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Rethinking the martyr within the global jihadi movement

McDonald, Kevin (2009) Rethinking the martyr within the global jihadi movement. In: Future of Sociology. Lockie, Stewart and Bissell, David and Greig, Alastair and Marsh, David and Saha, Larry and Hynes, Maria and Sikora, Joanna and Woodman, Dan, eds. The Australian Sociological Association, Canberra, pp. 1-13.

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Abstract

Analyses of contemporary terrorism are moving from state-centric to movementcentric models, which tend to reproduce older tensions within the sociology of social movements, where on the one hand instrumental theories understand violence as a tool, while on the other cultural or psychological analyses approach violence as a pathology of modernity, religion, ‘identity’ or personality. This paper considers video and internet communications of jihadis in the United Kingdom, noting the importance of global cultural forms such as conspiracy theory, technological mediations such as the Internet, the importance of horror and the extreme, the inexperiencable and the unimaginable that together may constitute a new ‘grammar of violence’. Rather than analyse such violence in terms of collective identity or imagined community, the paper argues that it is better understood in terms of the sublime, pointing to the importance of somatic modes of experience and to broader signigficance of death within jihadi culture. This reaffirmes recent analyses insisting upon the importance of the extraordinary to contemporary social life, while at the same time underlining the urgent challenge facing sociology to construct conceptual tools to explore such developments.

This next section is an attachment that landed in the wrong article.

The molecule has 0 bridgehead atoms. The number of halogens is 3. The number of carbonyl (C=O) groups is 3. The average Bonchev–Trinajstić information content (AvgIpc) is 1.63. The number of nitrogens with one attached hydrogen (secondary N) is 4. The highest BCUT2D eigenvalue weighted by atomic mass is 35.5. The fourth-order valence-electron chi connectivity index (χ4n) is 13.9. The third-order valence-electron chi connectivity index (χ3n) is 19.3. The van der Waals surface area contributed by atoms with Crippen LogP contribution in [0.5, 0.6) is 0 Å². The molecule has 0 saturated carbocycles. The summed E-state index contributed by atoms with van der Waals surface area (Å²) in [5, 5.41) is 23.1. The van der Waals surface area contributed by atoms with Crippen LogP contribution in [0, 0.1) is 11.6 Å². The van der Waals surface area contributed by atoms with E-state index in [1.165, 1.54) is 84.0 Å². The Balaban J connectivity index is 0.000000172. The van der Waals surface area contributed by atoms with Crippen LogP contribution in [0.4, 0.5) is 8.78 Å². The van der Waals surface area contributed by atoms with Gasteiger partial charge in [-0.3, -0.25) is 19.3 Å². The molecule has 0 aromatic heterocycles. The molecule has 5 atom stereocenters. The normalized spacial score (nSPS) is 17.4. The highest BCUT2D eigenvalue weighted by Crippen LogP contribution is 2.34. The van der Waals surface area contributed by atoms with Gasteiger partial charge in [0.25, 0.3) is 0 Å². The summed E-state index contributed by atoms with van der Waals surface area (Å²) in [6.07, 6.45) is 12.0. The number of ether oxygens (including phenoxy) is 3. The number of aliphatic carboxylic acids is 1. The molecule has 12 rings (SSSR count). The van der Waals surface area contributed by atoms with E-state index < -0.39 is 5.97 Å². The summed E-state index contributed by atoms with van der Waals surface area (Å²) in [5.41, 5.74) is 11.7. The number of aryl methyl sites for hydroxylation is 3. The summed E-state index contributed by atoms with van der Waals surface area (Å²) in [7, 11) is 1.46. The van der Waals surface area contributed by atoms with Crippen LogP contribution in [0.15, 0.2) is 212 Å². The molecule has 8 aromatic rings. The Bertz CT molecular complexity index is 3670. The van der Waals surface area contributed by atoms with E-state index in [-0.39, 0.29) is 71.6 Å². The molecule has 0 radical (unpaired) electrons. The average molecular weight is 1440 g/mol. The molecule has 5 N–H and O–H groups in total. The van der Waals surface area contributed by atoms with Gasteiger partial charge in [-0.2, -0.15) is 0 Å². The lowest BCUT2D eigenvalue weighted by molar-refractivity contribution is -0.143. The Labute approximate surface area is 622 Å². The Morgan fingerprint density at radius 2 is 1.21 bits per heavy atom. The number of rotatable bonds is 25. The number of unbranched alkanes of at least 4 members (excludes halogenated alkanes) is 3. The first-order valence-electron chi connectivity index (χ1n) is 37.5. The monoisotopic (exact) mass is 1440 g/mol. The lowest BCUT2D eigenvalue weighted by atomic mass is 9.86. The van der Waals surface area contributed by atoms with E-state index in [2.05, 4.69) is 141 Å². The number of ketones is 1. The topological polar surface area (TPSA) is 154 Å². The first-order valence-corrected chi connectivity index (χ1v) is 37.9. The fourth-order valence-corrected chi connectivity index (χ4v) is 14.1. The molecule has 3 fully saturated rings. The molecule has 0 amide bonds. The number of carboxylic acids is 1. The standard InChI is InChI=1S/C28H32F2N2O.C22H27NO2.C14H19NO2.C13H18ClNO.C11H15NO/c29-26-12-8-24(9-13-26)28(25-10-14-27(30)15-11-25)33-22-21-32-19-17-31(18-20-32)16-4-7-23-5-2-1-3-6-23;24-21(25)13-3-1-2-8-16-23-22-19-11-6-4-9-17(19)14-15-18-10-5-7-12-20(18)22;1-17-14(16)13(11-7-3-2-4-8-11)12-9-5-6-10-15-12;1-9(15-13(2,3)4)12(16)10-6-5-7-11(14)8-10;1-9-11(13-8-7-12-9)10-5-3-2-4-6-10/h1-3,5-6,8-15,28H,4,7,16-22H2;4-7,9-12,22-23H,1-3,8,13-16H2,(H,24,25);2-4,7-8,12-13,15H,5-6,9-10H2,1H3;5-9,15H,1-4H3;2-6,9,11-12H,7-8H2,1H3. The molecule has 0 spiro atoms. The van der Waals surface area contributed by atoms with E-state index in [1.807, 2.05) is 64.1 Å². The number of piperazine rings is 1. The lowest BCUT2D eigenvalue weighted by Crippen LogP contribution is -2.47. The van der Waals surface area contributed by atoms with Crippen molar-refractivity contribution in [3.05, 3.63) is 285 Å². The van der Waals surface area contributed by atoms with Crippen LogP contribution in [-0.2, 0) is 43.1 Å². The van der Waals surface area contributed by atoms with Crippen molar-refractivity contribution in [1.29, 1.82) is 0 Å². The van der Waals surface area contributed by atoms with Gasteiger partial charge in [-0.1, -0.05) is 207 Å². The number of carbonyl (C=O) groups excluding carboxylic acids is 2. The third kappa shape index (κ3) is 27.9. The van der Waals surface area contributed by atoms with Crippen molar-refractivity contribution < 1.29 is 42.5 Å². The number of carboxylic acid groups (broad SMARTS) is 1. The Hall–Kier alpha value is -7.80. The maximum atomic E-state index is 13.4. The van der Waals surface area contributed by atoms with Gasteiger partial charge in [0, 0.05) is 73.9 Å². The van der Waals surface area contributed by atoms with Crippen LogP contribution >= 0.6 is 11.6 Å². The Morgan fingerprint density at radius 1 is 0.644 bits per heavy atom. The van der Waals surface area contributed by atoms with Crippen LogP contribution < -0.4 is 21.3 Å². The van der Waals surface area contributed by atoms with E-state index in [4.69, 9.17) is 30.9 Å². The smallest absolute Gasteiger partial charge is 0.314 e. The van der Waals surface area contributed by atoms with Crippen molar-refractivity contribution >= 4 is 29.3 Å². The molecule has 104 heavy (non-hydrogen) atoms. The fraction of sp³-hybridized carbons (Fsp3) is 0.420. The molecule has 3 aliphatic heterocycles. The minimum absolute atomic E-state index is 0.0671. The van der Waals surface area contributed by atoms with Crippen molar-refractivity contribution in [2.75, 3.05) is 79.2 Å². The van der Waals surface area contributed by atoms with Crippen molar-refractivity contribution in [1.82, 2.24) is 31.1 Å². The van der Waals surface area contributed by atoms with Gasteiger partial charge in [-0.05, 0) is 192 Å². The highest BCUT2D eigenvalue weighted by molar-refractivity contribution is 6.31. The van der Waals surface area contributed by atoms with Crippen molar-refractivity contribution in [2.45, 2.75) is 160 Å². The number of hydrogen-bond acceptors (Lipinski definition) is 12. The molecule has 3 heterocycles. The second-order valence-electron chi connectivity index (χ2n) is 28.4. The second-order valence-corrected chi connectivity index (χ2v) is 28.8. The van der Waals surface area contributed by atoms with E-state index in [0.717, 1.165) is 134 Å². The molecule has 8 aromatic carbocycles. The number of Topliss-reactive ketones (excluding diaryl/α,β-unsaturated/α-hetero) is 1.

Item Type: Book Section
ISBN: 9780646525013
Uncontrolled Keywords: violence, terror, jihad, globalization, sociology of experience
Subjects: Faculty/School/Research Centre/Department > School of Communication and the Arts
FOR Classification > 1606 Political Science
FOR Classification > 2002 Cultural Studies
Depositing User: VUIR
Date Deposited: 12 Jun 2013 01:44
Last Modified: 12 Jun 2013 04:08
URI: http://vuir.vu.edu.au/id/eprint/21750
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